The greatest man in history, named Jesus,
had no servants, yet they called Him Master.
Had no degree, yet they called Him Teacher.
Had no medicines, yet they called him Healer.
He had no army, yet kings feared Him.
He won no military battles, yet he conquered the world.
He committed no crime, yet they... crucified Him.
He was buried in a tomb, yet He lives today.
"There is, I conceive, no contradiction in believing that mind is at once the cause of matter and of the development of individualised human minds through the agency of matter. "
— Alfred Russel Wallace
Began at 50: my first time reading the Bible straight through
I have always "read around" in the Bible, reading individual books, or a sub-set of books. I've read many books many times, but could not tell you with any confidence that I have read every book.
A while ago I started reading it from front to back, starting at Genesis 1. It is interesting how you get an entirely different perspective when you read it this way. The way the stories unfold, first flying over, then getting closer in and revealing more detail. It is incredibly beautiful how all the books fit together into a bigger whole. That aspect of it was a complete surprise to me.
It has been slow going, just a few chapters a week. I am now at Isaiah. I've always loved this book, but wow! what an amazing book when read as part of the sequence of the entire Jewish Testament narrative. I'm closing in on the NT books, and though I have read them many times over, I'm wondering if their message will have the same newness of perspective that Isaiah now has.
If you're like me, and you have never read the books of the bible straight through from the beginning, I HIGHLY recommend it. It can be difficult at times (the genealogy records, and the engineering descriptions of the temple, for example), but it is worth the effort. It is very different from reading a book, or a sub-set of books from within the whole. For me, the best way to deal with those many times my attention starts to wonder, is to simply put it down, and come back to it later when I'm ready to be fully engaged (hence, the slow going).
For those who, like me, have not yet done this; when you're ready to do it you will, and you will not be disappointed.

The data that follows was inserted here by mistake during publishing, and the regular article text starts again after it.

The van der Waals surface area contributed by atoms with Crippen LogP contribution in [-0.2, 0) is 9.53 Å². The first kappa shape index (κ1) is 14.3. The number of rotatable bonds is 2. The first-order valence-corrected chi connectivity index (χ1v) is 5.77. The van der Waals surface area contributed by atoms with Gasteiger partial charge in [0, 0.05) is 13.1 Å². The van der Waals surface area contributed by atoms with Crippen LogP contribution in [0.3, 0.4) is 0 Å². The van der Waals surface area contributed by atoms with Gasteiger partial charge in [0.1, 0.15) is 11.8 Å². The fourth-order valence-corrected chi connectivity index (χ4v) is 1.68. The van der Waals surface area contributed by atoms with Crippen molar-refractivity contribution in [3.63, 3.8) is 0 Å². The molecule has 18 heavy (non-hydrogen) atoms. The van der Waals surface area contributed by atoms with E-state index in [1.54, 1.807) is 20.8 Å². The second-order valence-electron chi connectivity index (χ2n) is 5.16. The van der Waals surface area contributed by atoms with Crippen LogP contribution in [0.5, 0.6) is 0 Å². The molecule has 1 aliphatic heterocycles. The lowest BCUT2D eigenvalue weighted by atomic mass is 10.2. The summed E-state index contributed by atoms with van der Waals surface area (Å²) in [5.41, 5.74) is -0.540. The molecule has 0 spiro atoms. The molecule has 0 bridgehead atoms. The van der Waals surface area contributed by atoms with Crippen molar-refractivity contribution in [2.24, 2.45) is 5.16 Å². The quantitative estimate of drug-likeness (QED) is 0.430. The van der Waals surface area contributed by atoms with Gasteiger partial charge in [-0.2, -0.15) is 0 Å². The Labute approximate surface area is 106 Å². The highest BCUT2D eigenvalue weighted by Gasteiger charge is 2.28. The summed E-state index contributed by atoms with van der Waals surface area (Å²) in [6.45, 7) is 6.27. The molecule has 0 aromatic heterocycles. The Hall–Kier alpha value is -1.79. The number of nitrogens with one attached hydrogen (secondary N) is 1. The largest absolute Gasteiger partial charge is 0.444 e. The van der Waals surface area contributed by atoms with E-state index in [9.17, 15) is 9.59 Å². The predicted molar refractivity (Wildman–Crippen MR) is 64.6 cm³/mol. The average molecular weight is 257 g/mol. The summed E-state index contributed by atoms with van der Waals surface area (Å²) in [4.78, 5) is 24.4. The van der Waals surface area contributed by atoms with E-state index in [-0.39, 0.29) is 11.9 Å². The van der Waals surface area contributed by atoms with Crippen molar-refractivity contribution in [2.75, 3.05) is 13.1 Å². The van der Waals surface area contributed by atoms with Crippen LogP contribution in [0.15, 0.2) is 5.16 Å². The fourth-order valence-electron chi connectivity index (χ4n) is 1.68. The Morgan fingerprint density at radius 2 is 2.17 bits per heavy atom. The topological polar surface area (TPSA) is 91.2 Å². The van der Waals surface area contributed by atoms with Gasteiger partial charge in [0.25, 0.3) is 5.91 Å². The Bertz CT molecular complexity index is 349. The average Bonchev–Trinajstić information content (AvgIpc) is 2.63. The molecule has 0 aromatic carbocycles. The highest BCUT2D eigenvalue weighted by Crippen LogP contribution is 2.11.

"All things work together for good to them that love God..." -Romans 8:28
All of creation is limitations. It would have been great if we had mental telepathy, for example. But mental telepathy wasn't in the design, so we learned other, more interesting ways to communicate.
In doing so, we discovered that those other ways we learned --to overcome the limitation and express ourselves-- have their own beautiful characteristics. Those beautiful characteristics would have been unimaginable, and completely hidden, if we had been "blessed" with telepathy, and were not limited in this way.
Consider... music, poetry, dance, paintings, and sculpture, as examples of things that would never have been.
Within every limitation there is some new, previously unseen and unknown thing to learn, and learn about. And with the learning, comes the purpose.
As sinners go, the guy who wrote this song was right up there with the worst of them. Amazing! Salvation... offered, and accepted, and the angels celebrate by giving us one of the best songs ever written. Sometimes it's not hard at all to know what's important to them.
It is not a will to do anything, except smoke cigarettes.
Or snort cocaine.
Or have sex with strangers.
Or any one of a hundred possible other: narrow, focused, behaviors.
These are little, shallow, fragmentary, wills.
The will we think of when we think of OUR will is much bigger, much more complex. It includes many intertwined desires, aspirations, goals, and actions.
It is, you could say, a more complete will.
. . . . . . . The small, fragmentary wills are separate and distinct from OUR will.
When they are in control, they deny the big will and control our actions. In other words, when acting according to these fragmentary wills, we often do things that are contrary to OUR will. For example, our will says: "I don't want to smoke", the will-fragment says: "I want to smoke".
When the English translation of the Bible refers to a perfect will, could the word "perfect" be referring to a Greek or Hebrew word that, at least partially, means: "complete"?
I have been trying to bring my dead, desert-like lawn back to life for the past three years AT LEAST. I've been down in there digging away for all of those springs, summers, and falls, and have never seen a single earthworm. They were conspicuous in their absence.
Today I was edging the curb side of the sidewalk, and I saw earthworms. Not just one either. Bunches of them, all up and down where I had edged.
I don't know why but this really hit me. Here it is, just a few days before Thanksgiving in the States, and I find myself filled with gratitude for... earthworms.